The yama folk had to wait in line with their buckets to get water.
It was no simple task to get water from the well.
There was no public water supply to the small coal mines in the Meiji era, so drinking water had to be obtained from wells or springs. Where springs were available, bamboo gutters were set up at people would wait in line to fill up their buckets.
During the rainy season there was plenty of water, but when rain levels decreased and the water slowed to a trickle, it just wasn't enough. During such times, everyone could be seen standing in a long line with their buckets slung over their shoulders, waiting to get their drinking water. Each load (a pair of buckets) held 36 liters; children's buckets held about half that amount.
Children would begin to help their parents by hauling water once they reached the age of 10 or so, but this was only marginally helpful as water tended to spill quite easily.
Water was carried in buckets slung over the shoulders.
The people had to work hard for their water. Wells were rather far away, and in addition, many had dried up or had undrinkable water because of high iron content. In the heat of summer it was sometimes necessary to moisten the overly dry buckets so that their bands wouldn't come loose; this was a particular worry for housewives, who used water night and day while taking care of the kitchen. After laboring in the coal mines, they still had to force their already worn-out body to go and draw water.
They had to invest a great deal of time in drawing this precious resource, and as such made sure not to waste even a drop. Water used to wash the rice was often re-used for other washing purposes; people would even use it for their tea without a second thought. Sakubei would hear from the elderly people of the time that even boatmen living out at sea weren't caused such headaches on account of water!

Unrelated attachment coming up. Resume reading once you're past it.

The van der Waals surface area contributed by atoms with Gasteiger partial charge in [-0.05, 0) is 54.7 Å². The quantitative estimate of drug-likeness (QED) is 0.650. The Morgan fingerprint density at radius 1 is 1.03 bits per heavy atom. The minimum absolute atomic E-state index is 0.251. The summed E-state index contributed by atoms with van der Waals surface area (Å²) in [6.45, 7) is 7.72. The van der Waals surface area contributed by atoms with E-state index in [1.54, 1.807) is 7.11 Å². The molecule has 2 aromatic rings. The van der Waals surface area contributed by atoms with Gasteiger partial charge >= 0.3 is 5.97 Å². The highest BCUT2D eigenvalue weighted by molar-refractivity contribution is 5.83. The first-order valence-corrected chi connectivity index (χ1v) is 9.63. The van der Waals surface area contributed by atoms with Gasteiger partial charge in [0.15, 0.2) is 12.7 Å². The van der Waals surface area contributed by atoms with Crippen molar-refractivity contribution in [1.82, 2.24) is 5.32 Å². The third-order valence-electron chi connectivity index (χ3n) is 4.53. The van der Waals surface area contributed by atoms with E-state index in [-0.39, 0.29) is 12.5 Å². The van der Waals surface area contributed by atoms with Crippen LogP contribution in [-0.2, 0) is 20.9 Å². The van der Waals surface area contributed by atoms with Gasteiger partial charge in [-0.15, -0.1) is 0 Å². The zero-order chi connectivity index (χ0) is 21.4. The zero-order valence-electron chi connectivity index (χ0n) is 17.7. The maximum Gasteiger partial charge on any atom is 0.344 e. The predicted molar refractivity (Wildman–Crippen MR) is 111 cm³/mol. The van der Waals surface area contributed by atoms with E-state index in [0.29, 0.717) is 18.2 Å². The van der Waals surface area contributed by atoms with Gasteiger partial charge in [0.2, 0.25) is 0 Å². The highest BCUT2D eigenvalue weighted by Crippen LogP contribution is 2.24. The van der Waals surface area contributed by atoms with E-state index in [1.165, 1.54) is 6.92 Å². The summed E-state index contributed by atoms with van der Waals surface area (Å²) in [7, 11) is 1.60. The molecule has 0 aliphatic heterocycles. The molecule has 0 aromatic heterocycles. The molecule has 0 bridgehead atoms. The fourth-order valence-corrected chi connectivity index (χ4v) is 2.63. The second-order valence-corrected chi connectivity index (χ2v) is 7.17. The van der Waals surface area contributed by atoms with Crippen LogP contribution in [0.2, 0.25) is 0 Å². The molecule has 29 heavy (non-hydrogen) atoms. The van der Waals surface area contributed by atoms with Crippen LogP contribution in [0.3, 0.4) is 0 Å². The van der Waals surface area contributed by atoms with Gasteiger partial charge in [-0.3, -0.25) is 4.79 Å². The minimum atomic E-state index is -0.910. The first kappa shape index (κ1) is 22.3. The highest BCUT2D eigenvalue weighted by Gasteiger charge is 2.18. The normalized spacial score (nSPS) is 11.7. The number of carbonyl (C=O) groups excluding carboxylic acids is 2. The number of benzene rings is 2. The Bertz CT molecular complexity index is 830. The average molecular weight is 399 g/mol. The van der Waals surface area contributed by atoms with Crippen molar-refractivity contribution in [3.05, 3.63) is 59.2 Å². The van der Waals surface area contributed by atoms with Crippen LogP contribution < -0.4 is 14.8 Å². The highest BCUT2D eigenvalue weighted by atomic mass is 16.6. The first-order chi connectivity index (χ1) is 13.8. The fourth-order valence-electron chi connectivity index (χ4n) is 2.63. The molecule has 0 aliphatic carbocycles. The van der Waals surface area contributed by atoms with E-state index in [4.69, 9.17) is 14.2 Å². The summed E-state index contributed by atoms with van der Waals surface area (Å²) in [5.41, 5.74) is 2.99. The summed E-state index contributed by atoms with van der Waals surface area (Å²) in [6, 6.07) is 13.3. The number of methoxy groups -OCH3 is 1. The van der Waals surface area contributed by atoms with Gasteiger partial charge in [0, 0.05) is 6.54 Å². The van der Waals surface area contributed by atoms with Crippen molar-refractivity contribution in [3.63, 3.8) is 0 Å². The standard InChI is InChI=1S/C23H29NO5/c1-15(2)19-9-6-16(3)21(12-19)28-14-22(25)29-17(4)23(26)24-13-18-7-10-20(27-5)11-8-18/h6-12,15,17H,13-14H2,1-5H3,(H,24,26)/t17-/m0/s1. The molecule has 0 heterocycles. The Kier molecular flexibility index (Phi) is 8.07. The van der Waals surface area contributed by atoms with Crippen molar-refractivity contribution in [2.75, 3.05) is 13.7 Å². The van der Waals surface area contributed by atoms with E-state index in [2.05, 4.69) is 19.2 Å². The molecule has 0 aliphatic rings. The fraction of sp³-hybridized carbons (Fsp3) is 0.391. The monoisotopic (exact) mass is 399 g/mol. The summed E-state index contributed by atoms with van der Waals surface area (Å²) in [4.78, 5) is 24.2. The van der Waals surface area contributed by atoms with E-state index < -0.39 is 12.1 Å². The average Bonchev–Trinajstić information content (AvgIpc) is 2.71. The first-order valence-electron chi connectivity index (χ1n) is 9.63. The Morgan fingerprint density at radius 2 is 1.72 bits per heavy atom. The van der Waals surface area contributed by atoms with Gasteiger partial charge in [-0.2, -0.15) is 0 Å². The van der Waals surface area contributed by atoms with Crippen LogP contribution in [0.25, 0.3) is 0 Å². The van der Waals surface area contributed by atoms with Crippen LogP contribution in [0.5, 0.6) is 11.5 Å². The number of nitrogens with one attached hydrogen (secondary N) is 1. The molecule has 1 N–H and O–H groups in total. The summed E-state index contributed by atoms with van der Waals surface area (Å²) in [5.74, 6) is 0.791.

As the end of the Meiji era drew near, pipes and water ways began to be installed to supply water to mid-sized coal mines. The Kamimio mine of Aso was the first to receive running water – apparently not just drinking water, but also the water supply for the boiler were in trouble at that particular location. They installed a brick base on the mountain, installed a boiler, and used an evans pump to push the water through.
Steam pumps gave way to electric pumps towards the beginning of the Taisho era, but the steam pumps were still used an average of once per week as power outages were quite frequent at the time.
The large-scale coal mine Sumitomotadakuma finally received running water in the year Meiji 32 (1899), having faucets installed in one out of every two or three storage buildings.